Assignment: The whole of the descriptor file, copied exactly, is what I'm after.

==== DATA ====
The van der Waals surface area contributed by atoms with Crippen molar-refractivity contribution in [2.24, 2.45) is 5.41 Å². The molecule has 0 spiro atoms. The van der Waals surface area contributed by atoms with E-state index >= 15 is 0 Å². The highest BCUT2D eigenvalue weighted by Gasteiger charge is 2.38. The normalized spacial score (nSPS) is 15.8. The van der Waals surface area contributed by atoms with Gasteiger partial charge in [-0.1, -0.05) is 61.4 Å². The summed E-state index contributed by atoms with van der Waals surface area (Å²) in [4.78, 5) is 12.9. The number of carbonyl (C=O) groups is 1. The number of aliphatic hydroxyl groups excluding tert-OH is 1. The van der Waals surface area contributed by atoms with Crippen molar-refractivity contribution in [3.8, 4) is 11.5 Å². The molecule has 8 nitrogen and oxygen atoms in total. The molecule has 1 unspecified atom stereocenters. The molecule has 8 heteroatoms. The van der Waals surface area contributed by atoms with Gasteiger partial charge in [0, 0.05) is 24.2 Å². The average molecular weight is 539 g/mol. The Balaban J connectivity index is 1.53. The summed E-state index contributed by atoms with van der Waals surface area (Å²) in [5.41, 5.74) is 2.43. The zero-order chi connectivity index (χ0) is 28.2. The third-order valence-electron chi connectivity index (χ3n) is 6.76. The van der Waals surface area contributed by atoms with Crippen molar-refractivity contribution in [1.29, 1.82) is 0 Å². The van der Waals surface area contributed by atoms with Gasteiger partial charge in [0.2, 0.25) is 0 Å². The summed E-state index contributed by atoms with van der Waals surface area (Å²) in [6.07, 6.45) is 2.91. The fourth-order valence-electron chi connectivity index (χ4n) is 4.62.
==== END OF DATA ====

The van der Waals surface area contributed by atoms with Crippen molar-refractivity contribution in [2.24, 2.45) is 5.41 Å². The molecule has 0 spiro atoms. The van der Waals surface area contributed by atoms with E-state index >= 15 is 0 Å². The highest BCUT2D eigenvalue weighted by Gasteiger charge is 2.38. The normalized spacial score (nSPS) is 15.8. The van der Waals surface area contributed by atoms with Gasteiger partial charge in [-0.1, -0.05) is 61.4 Å². The summed E-state index contributed by atoms with van der Waals surface area (Å²) in [4.78, 5) is 12.9. The number of carbonyl (C=O) groups is 1. The number of aliphatic hydroxyl groups excluding tert-OH is 1. The van der Waals surface area contributed by atoms with Crippen molar-refractivity contribution in [3.8, 4) is 11.5 Å². The molecule has 8 nitrogen and oxygen atoms in total. The molecule has 1 unspecified atom stereocenters. The molecule has 8 heteroatoms. The van der Waals surface area contributed by atoms with Gasteiger partial charge in [0, 0.05) is 24.2 Å². The average molecular weight is 539 g/mol. The Balaban J connectivity index is 1.53. The summed E-state index contributed by atoms with van der Waals surface area (Å²) in [5.41, 5.74) is 2.43. The zero-order chi connectivity index (χ0) is 28.2. The third-order valence-electron chi connectivity index (χ3n) is 6.76. The van der Waals surface area contributed by atoms with Crippen molar-refractivity contribution in [1.29, 1.82) is 0 Å². The van der Waals surface area contributed by atoms with Gasteiger partial charge in [0.2, 0.25) is 0 Å². The summed E-state index contributed by atoms with van der Waals surface area (Å²) in [6.07, 6.45) is 2.91. The fourth-order valence-electron chi connectivity index (χ4n) is 4.62.